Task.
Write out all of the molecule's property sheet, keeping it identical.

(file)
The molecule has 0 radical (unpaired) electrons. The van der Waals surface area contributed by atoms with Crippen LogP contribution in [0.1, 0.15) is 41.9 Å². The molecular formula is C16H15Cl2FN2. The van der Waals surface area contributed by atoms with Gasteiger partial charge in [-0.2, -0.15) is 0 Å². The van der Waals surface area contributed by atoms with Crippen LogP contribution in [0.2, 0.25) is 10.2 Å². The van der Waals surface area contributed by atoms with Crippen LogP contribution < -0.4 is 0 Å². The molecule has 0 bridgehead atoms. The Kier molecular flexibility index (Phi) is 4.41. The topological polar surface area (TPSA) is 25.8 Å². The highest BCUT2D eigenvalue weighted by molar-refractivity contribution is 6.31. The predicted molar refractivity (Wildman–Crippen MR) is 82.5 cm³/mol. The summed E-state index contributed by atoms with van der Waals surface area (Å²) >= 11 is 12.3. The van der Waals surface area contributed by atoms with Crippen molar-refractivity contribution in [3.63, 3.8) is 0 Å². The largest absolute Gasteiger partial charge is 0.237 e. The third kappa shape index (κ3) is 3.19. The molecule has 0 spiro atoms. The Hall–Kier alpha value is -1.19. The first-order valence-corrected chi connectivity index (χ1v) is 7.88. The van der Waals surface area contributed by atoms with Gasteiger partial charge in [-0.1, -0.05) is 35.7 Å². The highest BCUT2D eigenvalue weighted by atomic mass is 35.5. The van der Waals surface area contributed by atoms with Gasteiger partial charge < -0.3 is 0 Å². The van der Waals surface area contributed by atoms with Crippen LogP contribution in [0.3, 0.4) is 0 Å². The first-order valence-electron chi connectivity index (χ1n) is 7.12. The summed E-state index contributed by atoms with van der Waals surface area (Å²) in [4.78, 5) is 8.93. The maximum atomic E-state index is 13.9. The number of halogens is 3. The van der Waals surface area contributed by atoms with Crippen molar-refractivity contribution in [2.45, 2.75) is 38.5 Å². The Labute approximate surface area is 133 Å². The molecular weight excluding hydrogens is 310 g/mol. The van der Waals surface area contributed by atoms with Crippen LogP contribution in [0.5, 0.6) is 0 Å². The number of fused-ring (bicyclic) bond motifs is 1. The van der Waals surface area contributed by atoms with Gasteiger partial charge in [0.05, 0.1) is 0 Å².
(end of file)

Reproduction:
The molecule has 0 radical (unpaired) electrons. The van der Waals surface area contributed by atoms with Crippen LogP contribution in [0.1, 0.15) is 41.9 Å². The molecular formula is C16H15Cl2FN2. The van der Waals surface area contributed by atoms with Gasteiger partial charge in [-0.2, -0.15) is 0 Å². The van der Waals surface area contributed by atoms with Crippen LogP contribution in [0.2, 0.25) is 10.2 Å². The van der Waals surface area contributed by atoms with Crippen LogP contribution < -0.4 is 0 Å². The molecule has 0 bridgehead atoms. The Kier molecular flexibility index (Phi) is 4.41. The topological polar surface area (TPSA) is 25.8 Å². The highest BCUT2D eigenvalue weighted by molar-refractivity contribution is 6.31. The predicted molar refractivity (Wildman–Crippen MR) is 82.5 cm³/mol. The summed E-state index contributed by atoms with van der Waals surface area (Å²) >= 11 is 12.3. The van der Waals surface area contributed by atoms with Crippen molar-refractivity contribution in [3.63, 3.8) is 0 Å². The largest absolute Gasteiger partial charge is 0.237 e. The third kappa shape index (κ3) is 3.19. The molecule has 0 spiro atoms. The Hall–Kier alpha value is -1.19. The first-order valence-corrected chi connectivity index (χ1v) is 7.88. The van der Waals surface area contributed by atoms with Gasteiger partial charge in [-0.1, -0.05) is 35.7 Å². The highest BCUT2D eigenvalue weighted by atomic mass is 35.5. The van der Waals surface area contributed by atoms with Gasteiger partial charge < -0.3 is 0 Å². The van der Waals surface area contributed by atoms with Crippen LogP contribution in [0.3, 0.4) is 0 Å². The first-order valence-electron chi connectivity index (χ1n) is 7.12. The summed E-state index contributed by atoms with van der Waals surface area (Å²) in [4.78, 5) is 8.93. The maximum atomic E-state index is 13.9. The number of halogens is 3. The van der Waals surface area contributed by atoms with Crippen molar-refractivity contribution in [2.45, 2.75) is 38.5 Å². The Labute approximate surface area is 133 Å². The molecular weight excluding hydrogens is 310 g/mol. The van der Waals surface area contributed by atoms with Crippen LogP contribution in [0.5, 0.6) is 0 Å². The number of fused-ring (bicyclic) bond motifs is 1. The van der Waals surface area contributed by atoms with Gasteiger partial charge in [0.05, 0.1) is 0 Å².